For years, giant Xs scattered throughout the Arizona desert remained a mystery. They aren't in flight charts, and until relatively recently, there was little mention of them. However, a story by the Arizona Republic sheds more light on their function as part of a secret government project.
The Xs remained a mystery for so long on purpose: throughout the '60s, they were part of a classified government project called CORONA.
The U.S. set up CORONA during the Cold War as part of their satellite imaging attempts to spy on the Soviet Union and China. The satellite cameras at the time were of poor quality. So, those X's, arranged in a grid pattern, were used to calibrate the cameras.
According to the CIA, "CORONA was created by a small group of CIA, Air Force and private industry experts who were tasked with finding a way to provide broad imagery coverage of the USSR to identify missile launch sites and production facilities."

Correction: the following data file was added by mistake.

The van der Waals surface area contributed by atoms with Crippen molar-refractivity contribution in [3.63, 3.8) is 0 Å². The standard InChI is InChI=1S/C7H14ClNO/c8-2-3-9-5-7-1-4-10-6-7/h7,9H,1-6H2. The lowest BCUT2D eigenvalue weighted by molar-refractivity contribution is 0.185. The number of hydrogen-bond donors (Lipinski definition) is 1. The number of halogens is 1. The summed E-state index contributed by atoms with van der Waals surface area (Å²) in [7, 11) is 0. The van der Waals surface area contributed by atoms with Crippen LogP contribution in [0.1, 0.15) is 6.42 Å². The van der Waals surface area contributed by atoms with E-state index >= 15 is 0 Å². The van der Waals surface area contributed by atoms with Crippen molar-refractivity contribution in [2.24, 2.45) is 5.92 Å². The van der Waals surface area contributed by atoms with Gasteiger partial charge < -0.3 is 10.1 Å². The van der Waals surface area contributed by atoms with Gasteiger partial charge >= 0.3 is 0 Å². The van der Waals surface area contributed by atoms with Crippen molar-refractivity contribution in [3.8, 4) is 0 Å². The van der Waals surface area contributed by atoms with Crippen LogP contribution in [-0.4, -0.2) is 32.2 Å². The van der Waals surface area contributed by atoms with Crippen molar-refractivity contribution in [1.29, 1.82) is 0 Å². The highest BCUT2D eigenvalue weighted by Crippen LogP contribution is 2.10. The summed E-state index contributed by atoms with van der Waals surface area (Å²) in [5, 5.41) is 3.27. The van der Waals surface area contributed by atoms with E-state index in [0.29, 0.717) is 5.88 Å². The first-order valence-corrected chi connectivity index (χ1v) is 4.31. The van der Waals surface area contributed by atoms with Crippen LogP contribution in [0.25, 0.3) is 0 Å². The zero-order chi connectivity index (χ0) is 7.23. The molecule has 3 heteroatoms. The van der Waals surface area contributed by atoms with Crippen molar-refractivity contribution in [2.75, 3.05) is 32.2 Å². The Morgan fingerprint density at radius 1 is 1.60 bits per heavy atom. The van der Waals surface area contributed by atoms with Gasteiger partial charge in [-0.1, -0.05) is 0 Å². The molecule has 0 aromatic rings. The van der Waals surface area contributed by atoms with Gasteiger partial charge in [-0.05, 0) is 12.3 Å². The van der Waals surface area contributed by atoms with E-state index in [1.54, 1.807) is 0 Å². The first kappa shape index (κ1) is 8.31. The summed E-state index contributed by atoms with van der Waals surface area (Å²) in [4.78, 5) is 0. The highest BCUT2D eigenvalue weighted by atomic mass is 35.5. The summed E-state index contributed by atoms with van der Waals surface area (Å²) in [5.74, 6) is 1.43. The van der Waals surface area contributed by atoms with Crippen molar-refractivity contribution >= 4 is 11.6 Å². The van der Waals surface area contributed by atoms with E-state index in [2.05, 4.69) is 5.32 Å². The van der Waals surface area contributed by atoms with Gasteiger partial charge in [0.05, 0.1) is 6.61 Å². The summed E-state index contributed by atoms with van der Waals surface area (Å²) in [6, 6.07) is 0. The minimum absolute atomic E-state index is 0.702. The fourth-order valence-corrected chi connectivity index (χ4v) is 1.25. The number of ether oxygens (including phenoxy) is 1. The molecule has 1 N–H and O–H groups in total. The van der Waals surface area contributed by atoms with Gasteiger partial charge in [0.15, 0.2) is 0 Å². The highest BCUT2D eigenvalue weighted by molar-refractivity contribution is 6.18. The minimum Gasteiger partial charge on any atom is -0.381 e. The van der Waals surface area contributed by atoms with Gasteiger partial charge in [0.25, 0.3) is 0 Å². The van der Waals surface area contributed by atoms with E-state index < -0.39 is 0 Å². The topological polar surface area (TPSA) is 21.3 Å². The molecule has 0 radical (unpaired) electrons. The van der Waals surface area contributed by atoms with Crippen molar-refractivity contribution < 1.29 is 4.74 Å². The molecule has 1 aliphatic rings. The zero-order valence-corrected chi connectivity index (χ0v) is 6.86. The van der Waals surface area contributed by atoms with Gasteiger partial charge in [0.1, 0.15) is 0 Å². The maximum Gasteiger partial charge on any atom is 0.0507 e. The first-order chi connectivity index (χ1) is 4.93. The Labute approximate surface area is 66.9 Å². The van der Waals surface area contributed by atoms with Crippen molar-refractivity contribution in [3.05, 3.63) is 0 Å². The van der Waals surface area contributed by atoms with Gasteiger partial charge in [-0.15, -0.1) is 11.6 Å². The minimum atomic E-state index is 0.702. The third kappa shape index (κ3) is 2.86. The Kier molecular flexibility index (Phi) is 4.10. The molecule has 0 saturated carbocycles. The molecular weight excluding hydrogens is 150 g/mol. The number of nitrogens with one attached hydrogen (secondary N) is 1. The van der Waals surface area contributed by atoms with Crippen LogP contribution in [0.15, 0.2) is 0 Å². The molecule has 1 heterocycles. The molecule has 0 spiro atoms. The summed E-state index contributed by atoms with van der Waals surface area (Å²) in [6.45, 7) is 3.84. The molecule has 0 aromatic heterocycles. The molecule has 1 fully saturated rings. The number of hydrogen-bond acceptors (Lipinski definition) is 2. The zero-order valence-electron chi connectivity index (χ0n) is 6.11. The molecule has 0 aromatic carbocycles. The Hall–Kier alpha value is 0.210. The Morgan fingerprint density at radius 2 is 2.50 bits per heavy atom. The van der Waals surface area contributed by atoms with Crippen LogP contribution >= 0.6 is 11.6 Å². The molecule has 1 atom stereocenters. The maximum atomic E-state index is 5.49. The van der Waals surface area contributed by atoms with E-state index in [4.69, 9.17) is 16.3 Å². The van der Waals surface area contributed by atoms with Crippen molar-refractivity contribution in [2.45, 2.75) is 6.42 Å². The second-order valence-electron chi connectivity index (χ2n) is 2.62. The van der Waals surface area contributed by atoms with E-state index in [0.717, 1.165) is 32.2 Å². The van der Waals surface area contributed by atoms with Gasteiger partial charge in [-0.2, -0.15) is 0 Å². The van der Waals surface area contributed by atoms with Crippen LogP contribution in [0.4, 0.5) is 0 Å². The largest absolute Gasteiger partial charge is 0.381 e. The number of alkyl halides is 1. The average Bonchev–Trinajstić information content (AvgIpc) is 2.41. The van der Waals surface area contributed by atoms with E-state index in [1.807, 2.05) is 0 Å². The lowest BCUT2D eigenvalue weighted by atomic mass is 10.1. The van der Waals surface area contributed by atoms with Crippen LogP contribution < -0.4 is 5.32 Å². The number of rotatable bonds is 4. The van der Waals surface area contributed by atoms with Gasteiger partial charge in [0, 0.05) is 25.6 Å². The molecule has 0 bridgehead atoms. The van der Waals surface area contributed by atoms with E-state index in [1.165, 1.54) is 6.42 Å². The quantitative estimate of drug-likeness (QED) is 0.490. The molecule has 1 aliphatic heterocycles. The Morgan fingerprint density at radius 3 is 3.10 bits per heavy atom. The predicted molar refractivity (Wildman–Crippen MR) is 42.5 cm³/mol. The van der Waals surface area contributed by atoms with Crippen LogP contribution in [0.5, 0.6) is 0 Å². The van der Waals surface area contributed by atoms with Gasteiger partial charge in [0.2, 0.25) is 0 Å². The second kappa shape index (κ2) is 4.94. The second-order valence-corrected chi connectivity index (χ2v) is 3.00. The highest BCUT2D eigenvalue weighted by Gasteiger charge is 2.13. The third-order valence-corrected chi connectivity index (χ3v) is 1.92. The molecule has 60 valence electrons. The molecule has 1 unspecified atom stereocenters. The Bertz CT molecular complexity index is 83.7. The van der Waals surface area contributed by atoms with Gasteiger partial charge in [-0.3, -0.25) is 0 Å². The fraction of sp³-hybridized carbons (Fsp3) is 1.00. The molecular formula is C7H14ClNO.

"During its operational life, CORONA collected over 800,000 images in response to the national security requirements of the time. On average, individual images covered a geographic area on the Earth's surface of approximately 10x120 miles."
Although they're not all there today, the X's are each 60 feet wide and one mile apart; the measurements are exact, so proper camera adjustments could be made. The implementation of the X grid greatly improved the photo quality.
In 1995, President Clinton released CORONA (and its sister programs ARGON and LANYARD) imagery to the public. It's one of the most extensive declassification projects in American history and sparked use of satellites for environmental studies.
You can find a detailed history of the CORONA Project at the National Reconnaissance Office.